AM: Holding yesterday’s gains

By Jani Ziedins | Intraday Analysis

Sep 05
S&P500 daily at 1:21 EDT

S&P500 daily at 1:21 EDT

MARKET BEHAVIOR
Stocks traded modestly higher, holding yesterday’s gains.  The market remains a few points under the still upsloping 50dma and is the next major hurdle for a days old rebound.  1670 is another notable technical milestone representing the middle high of a potentially bullish double bottom.  Volume is inching higher this week as traders return from summer vacation and start positioning their portfolios for the last few months of the year.

MARKET SENTIMENT
Weekly jobless claims are at their lowest levels in years, but tomorrow’s monthly jobs report is far more influential for both the Fed and market.  Years ago the monthly employment numbers moved markets, but it’s been over a year since they generated anything more than intraday volatility and as long as they are not shockingly good or bad, expect much of the same tomorrow.  Earlier in the year bad was good when traders worried about the sustainability of QE, but that ship already sailed and everyone is expecting Tapering in coming months at the latest.  Since Tapering is already priced in, good is good again and a strong employment number is bullish for the economy and markets.

Some of the Syrian hype and fear is dying off as traders are coming to terms with military action.  Bad news isn’t all that bad when it is quantified, it is the uncertainty that kills markets.  As the political debate rages on in DC, it appears like this will be a very limited action and the market is gradually becoming less concerned over it.

Between the impending Taper and the shock over Syria, the market had every excuse to selloff, but bears just couldn’t get it done.  In fact it looks more like selling stalled on the heels of these fearsome headlines.  Scared markets plunge dramatically and three weeks into this selloff, it would be hard to call 3% off all-time highs a plunge.  There is nothing wrong with distrusting this market, even going so far as shorting recent weakness, but we have to pay attention to how the market behaves to determine if our trade is working.  We use stops as a last resort to get us out of bad trades, but most of the time we should exit trades that are not working long before our stops force us out.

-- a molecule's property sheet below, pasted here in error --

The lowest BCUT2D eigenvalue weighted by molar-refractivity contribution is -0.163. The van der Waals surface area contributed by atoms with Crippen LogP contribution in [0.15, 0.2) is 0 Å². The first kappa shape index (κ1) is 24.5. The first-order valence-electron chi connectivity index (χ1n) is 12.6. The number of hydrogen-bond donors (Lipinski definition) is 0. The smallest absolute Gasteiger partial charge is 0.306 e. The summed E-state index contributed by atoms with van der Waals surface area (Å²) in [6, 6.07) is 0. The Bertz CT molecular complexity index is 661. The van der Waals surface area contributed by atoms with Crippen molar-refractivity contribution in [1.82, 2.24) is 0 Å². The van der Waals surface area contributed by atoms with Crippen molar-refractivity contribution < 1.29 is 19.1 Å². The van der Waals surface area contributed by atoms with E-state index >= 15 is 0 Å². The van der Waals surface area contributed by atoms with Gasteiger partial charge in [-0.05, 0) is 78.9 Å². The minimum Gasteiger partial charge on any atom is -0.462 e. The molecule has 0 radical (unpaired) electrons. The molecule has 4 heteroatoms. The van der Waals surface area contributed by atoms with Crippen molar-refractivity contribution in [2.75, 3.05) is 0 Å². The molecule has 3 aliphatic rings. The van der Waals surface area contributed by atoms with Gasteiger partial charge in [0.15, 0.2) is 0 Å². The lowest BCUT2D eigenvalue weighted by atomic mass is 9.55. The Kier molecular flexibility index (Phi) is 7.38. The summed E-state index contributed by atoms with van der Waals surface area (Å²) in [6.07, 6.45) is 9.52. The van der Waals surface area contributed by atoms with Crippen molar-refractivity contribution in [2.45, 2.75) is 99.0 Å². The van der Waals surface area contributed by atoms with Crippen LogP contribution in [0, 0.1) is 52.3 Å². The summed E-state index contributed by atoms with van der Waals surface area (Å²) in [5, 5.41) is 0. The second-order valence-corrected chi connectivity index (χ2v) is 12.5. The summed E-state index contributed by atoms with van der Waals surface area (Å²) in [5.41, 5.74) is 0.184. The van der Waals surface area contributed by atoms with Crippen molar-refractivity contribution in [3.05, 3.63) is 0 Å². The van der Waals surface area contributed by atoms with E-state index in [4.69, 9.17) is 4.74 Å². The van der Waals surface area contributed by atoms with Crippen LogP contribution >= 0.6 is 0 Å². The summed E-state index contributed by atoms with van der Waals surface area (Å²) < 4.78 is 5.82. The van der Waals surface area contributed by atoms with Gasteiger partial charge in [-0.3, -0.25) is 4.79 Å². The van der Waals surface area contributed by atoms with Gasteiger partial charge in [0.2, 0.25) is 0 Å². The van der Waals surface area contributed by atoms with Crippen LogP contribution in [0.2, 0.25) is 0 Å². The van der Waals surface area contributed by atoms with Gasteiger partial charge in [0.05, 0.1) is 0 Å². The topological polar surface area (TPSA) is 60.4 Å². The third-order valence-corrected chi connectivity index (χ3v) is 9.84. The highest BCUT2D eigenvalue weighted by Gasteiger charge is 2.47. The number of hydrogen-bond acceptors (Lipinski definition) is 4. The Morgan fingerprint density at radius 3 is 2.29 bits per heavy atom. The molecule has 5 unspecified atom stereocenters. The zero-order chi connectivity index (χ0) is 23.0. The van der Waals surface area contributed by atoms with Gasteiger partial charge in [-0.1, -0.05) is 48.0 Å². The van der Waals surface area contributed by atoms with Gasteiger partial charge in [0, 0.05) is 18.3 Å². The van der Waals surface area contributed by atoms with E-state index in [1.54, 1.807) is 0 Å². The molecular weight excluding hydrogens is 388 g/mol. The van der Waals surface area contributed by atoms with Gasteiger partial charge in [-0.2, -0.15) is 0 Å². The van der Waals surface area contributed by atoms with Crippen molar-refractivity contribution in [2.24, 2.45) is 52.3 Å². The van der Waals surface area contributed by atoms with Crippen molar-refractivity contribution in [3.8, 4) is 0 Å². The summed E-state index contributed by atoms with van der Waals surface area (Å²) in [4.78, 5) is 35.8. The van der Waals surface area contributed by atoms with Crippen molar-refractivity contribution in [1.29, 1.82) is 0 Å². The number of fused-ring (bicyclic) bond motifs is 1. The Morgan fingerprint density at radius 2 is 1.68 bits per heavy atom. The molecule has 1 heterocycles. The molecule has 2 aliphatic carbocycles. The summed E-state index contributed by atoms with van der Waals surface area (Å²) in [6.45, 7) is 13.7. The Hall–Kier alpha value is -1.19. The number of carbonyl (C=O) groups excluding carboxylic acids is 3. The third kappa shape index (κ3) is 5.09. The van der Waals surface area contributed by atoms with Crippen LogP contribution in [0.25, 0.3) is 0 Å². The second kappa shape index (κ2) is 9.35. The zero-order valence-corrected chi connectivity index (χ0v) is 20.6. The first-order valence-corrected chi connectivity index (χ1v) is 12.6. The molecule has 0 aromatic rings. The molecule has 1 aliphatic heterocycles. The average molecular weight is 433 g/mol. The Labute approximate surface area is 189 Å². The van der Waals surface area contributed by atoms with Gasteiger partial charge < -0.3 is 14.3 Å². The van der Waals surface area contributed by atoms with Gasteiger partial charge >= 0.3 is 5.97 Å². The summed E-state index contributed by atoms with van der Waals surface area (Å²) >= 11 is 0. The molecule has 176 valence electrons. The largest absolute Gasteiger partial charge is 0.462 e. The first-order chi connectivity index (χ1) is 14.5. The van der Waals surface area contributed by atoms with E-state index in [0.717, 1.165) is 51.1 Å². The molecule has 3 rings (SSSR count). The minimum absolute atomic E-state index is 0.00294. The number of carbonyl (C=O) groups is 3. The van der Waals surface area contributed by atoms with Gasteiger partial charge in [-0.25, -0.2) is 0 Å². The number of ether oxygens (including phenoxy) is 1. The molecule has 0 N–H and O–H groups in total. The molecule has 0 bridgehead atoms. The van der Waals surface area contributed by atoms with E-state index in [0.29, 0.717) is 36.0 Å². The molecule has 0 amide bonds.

TRADING OPPORTUNITIES
Expected Outcome:
The selloff seems stalled and is looking more like a buyable dip than shorting opportunity.  We are still under the 50dma and the middle peak of a potential double bottom.  Use either of these as a valid entry.  A bolder trader could buy under these technical levels and use recent lows as a stop, but for most of us it is better to be a little late than a lot early.  If we regain and hold the 50dma, new all-time highs are all but a done deal.

Alternate Outcome:
Bears can shoot against this market using the 50dma or 1670 as stops. We’ve come a long way and historically September has seen some brutal selloffs as big money managers dump shares into the end of the year.  While the political debate around Syria is creating more

clarity, escalation by either side could catch the market by surprise.  When calculating risk/reward, it is more than just probabilities but also magnitude of the potential windfall.  Even if a rebound to all-time highs is more probable, betting against this market could be the better trade if the size of the payout is significantly larger.  This is the highly profitable black-swan trade.  While the world appears stable, the profit potential of everything unraveling can be attractive.  Since these lottery style trades don’t work very often, the best way to trade them is through options that limit the losses of the more probable outcome.

Trading Plan:
Watch this market, waiting for the eventual breakout/breakdown.  The ambitious can buy/short with tight stops.

Plan your trade; trade your plan

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About the Author

Jani Ziedins (pronounced Ya-nee) is a full-time investor and writer who has successfully traded stocks and options for more than a decade. He earned a B.S. in Mechanical Engineering from the Colorado School of Mines and an MBA and M.S. Marketing from the University of Colorado Denver. His prior professional experience includes manufacturing engineering at Fortune 500 companies, structural engineering, small business consultant, collegiate instructor, and managing investment real estate. He is now fortunate enough to trade full-time from home, affording him the luxury of spending extra time with his wife and two young children.